The statute of limitations for crimes in violation of the income tax laws is generally six years. However, the taxpayer cannot rely upon the statute of limitations as a defense if the taxpayer's counsel is asserting the statute of limitations defense for the first time on appeal. The taxpayer must press the statute of limitations defense during the trial.
Tag archives: Statute-of-limitations
The statute of limitations for tax crimes may not begin to run on the later of the date the tax return was due or the date the return was filed. With regard to certain tax crimes, such as 7202, the date that the statute of limitation begins is the date that the taxpayer acted willfully. This will often be a question of fact that must be decided by the jury. As a result, a motion to dismiss based upon dates set forth in the indictment may be denied.
Taxpayer was charged with tax evasion pursuant to 7201. The Court found that the statute of limitations began to run when the last element of the offense took place. The motion to dismiss was granted.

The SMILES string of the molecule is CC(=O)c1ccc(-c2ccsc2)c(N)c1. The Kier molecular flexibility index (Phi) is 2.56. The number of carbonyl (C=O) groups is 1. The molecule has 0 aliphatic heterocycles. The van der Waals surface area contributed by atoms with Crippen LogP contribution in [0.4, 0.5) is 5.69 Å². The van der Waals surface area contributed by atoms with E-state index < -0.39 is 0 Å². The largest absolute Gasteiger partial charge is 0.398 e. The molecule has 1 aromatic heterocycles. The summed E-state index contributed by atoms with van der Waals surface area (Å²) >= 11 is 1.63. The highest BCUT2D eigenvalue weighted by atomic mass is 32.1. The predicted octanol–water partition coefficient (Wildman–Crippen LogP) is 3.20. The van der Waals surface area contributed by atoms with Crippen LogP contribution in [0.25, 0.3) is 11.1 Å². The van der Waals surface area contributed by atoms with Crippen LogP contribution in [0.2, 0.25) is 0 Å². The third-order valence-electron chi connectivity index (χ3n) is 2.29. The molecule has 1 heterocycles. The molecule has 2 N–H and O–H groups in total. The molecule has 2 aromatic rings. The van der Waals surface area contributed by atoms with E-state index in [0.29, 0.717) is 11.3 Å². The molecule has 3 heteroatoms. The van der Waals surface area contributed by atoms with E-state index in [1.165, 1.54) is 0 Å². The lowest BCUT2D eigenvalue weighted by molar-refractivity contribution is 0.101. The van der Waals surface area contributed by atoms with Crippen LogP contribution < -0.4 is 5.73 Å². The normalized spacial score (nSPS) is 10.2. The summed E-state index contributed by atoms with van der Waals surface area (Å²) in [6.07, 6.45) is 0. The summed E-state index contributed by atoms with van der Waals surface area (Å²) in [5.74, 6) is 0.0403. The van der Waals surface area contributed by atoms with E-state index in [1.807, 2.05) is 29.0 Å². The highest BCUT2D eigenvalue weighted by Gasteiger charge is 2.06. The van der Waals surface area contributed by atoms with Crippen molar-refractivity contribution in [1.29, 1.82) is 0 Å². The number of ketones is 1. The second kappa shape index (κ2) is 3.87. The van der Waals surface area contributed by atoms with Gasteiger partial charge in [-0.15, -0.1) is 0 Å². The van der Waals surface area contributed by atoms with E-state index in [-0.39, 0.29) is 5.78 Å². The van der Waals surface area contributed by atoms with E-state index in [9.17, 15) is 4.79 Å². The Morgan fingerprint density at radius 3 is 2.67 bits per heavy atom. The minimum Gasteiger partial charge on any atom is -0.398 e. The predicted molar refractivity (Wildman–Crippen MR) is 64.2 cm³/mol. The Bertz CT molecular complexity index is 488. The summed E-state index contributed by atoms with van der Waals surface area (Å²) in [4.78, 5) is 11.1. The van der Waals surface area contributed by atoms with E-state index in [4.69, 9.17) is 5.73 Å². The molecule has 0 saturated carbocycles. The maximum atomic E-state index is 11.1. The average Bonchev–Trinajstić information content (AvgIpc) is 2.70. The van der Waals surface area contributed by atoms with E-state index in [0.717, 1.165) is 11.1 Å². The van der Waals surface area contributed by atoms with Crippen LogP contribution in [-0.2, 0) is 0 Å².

Indictment Charging Tax Evasion Was Not Barred By the Statute of Limitations Even though the Tax Return Had Been Filed More Than Six Years Earlier Because the Taxpayer Provided Bogus Documents to the IRS Subsequent to the Filing of the Tax Return to Conceal the Fraud.
Court Held Statute of Limitations, for Tax Evasion Charges Based Upon Failure to Pay, Had Expired Since the Indictment Failed to State How the Acts Alleged, that Occurred Within the Statute of Limitations, Were Part of the Concealment. The Convictions Were Reversed.